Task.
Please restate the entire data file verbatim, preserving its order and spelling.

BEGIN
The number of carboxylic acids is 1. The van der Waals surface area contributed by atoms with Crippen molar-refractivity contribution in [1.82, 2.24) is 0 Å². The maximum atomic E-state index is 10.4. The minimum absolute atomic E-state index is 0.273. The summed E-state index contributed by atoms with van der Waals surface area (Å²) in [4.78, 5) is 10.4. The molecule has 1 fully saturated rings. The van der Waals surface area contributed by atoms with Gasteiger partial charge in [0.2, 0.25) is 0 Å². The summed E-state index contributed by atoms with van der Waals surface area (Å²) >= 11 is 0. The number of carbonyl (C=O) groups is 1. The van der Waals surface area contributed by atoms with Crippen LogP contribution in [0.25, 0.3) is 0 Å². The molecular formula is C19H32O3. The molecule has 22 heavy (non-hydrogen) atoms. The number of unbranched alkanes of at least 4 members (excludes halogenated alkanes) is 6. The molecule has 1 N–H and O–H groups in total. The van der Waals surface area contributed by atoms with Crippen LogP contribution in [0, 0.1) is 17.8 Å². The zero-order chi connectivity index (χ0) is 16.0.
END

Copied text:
The number of carboxylic acids is 1. The van der Waals surface area contributed by atoms with Crippen molar-refractivity contribution in [1.82, 2.24) is 0 Å². The maximum atomic E-state index is 10.4. The minimum absolute atomic E-state index is 0.273. The summed E-state index contributed by atoms with van der Waals surface area (Å²) in [4.78, 5) is 10.4. The molecule has 1 fully saturated rings. The van der Waals surface area contributed by atoms with Gasteiger partial charge in [0.2, 0.25) is 0 Å². The summed E-state index contributed by atoms with van der Waals surface area (Å²) >= 11 is 0. The number of carbonyl (C=O) groups is 1. The van der Waals surface area contributed by atoms with Crippen LogP contribution in [0.25, 0.3) is 0 Å². The molecular formula is C19H32O3. The molecule has 22 heavy (non-hydrogen) atoms. The number of unbranched alkanes of at least 4 members (excludes halogenated alkanes) is 6. The molecule has 1 N–H and O–H groups in total. The van der Waals surface area contributed by atoms with Crippen LogP contribution in [0, 0.1) is 17.8 Å². The zero-order chi connectivity index (χ0) is 16.0.